When I attempted an upgrade of one of my computers to Windows 7 RTM (final version), the installation program instructed me that KAV was incompatible with Windows 7. I was forced to uninstall it before proceeding with the upgrade to Windows 7. At the time of this writing, Kaspersky only has a beta program for Windows 7. I hope they will issue fixes soon, as Windows 7 final version has been available to developers for a month.

Windows 7 vs Acronis True Image Home 2009

For the last 6 months or so, I ahve been using the excellent Acronis True Image Home 2009 software to image the hard disks of several home computers under Windows Vista x64. During a recent trip to France, I traveled with a hard drive containing a drive image so I could get to all my files.
To my dismay, I found that I was not able to fully access the data under Windows 7 (RTM, ie. final version). True Image Home 2009 still has some issues under it. Specifically, at the time of this writing, it's unable to mount drives from the backup archive as local drive letters under Windows 7. All is not lost, since the restore feature of True Image still works. However, it takes much longer. I wanted to mount the drive to use the command-line XCOPY program to only copy certain types of files from the archive. Unfortunately, the True Image Restore feature is limited, and does not allow such file filters. I ended up having to restore a full directory, and then deleting all the unwanted files, which took much longer - in fact about 4 more hours than it should have.

Let's hope that Acronis will issue a patch for True Image 2009 to fix the drive mounting issue under Windows 7.

Video memory setting in VirtualBox with 30" monitor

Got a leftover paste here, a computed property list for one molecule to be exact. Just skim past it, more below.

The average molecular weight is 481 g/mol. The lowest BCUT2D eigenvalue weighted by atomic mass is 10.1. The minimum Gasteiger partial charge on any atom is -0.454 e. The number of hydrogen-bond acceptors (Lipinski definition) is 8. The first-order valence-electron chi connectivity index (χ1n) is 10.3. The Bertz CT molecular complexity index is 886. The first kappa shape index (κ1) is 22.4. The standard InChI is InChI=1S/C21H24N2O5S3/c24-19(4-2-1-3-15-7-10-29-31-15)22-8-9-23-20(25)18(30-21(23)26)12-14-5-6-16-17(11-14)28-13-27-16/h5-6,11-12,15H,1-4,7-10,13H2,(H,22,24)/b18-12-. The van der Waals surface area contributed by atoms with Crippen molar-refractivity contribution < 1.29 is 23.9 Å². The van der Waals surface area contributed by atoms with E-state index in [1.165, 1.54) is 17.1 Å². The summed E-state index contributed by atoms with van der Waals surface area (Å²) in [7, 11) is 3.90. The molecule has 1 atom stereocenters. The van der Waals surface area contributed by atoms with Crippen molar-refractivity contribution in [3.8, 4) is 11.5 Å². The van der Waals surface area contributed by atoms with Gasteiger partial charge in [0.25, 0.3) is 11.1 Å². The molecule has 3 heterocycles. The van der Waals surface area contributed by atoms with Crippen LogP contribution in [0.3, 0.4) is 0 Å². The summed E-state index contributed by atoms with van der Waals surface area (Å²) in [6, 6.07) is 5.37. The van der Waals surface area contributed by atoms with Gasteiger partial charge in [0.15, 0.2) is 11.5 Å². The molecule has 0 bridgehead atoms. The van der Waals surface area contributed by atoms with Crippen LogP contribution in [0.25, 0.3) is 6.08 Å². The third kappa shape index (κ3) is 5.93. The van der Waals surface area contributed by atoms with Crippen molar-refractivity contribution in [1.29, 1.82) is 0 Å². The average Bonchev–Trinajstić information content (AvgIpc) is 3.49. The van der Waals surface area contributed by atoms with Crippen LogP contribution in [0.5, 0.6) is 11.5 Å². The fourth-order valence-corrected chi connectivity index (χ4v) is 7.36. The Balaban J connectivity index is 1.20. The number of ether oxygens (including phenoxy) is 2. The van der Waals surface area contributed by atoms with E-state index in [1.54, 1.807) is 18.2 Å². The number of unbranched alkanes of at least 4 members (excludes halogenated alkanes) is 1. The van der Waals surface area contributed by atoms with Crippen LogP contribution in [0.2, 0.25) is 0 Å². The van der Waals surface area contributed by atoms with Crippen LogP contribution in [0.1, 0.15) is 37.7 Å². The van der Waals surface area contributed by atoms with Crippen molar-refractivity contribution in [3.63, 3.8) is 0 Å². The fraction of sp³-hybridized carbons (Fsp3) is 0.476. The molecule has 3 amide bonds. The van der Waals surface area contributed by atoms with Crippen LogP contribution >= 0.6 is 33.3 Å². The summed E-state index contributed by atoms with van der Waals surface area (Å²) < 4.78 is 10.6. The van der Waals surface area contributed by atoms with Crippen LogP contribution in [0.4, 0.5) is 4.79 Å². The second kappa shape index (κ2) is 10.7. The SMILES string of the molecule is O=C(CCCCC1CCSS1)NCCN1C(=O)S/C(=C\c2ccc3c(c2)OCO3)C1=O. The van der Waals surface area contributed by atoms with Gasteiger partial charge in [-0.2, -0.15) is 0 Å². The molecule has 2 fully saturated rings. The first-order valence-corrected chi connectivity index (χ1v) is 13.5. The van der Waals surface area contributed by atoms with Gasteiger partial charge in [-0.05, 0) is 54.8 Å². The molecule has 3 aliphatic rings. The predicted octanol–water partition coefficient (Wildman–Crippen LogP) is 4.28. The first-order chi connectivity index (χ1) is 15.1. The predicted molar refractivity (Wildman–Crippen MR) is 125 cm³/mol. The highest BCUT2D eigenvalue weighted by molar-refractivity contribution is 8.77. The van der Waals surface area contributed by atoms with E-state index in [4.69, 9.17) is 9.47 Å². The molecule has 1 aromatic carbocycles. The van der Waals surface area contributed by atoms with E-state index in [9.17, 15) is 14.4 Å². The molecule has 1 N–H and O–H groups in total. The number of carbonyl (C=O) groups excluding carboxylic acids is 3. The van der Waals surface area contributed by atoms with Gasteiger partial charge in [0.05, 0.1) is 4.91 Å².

In recent months, I have been running Sun's Virtualbox software to run multiple guest operating systems. One of my two monitors is an HP LP3065 30" LCD, which has a 2560x1600 resolution (4 million pixels).
Virtualbox has a very nice feature which allows the desktop to be resized up to the host's resolution. In theory. When I tried to use the feature, I noticed that the guest couldn't be maximized. The reason turned out to be that the default video memory in Virtualbox was insufficient. 2560x1600 at 32 bit color depth requires 16384000 bytes of video memory. Once I increased the video memory to 16MB, I was able to maximize the guest OS window to fill up the entire screen.

Wednesday, September 23, 2009

Windows 7 ATI HDMI audio vs digital coax audio issue

A few weeks ago, I was in France. I took advantage of the occasion to upgrade my mother's computer to much more recent hardware, as well as her television to a new 46" LG LCD HDTV. The PC was setup with the final version of Windows 7 x64.

She kept her old PC monitor, a 15" LG LCD, with only a VGA connection, as well as her old Yamaha RX-V420RDS amplifier, which long predated HDMI.

The PC sported a Sapphire video card with an ATI Radeon HD4850 chipset and dual DVI outputs. One output went to the 15" LCD with a DVI->VGA adapter, and the other went to the TV with a DVI->HDMI adapter and a 15m HDMI cable.

The PC audio was connected to the digital coaxial input Yamaha amp via a 15m coaxial cable.

After I taught her how to switch back & forth between her 2 displays in Windows 7, my mother noticed a very odd problem : when she was using the TV as her display, all sound disappeared ! But when she switched back to the 15" analog VGA LCD, it came back. I was unable to debug the issue for her over the phone. But I still had some more time before flying back home, and determined the root cause of the problem in person : Windows 7 had seen it fit to automatically redirect all audio to the HDMI output of the video card when the display was switch to the TV !

This was of course not what was desired for her setup. The TV's audio was muted and we had no intention of using its built-in speakers. We wanted the audio to always stay on the digital coax output hooked up to the Yamaha amplifier . I fixed this in the Control Panel by disabling the ATI HDMI audio output device. I hope this will help someone else running into the same issue of lost sound when switching displays.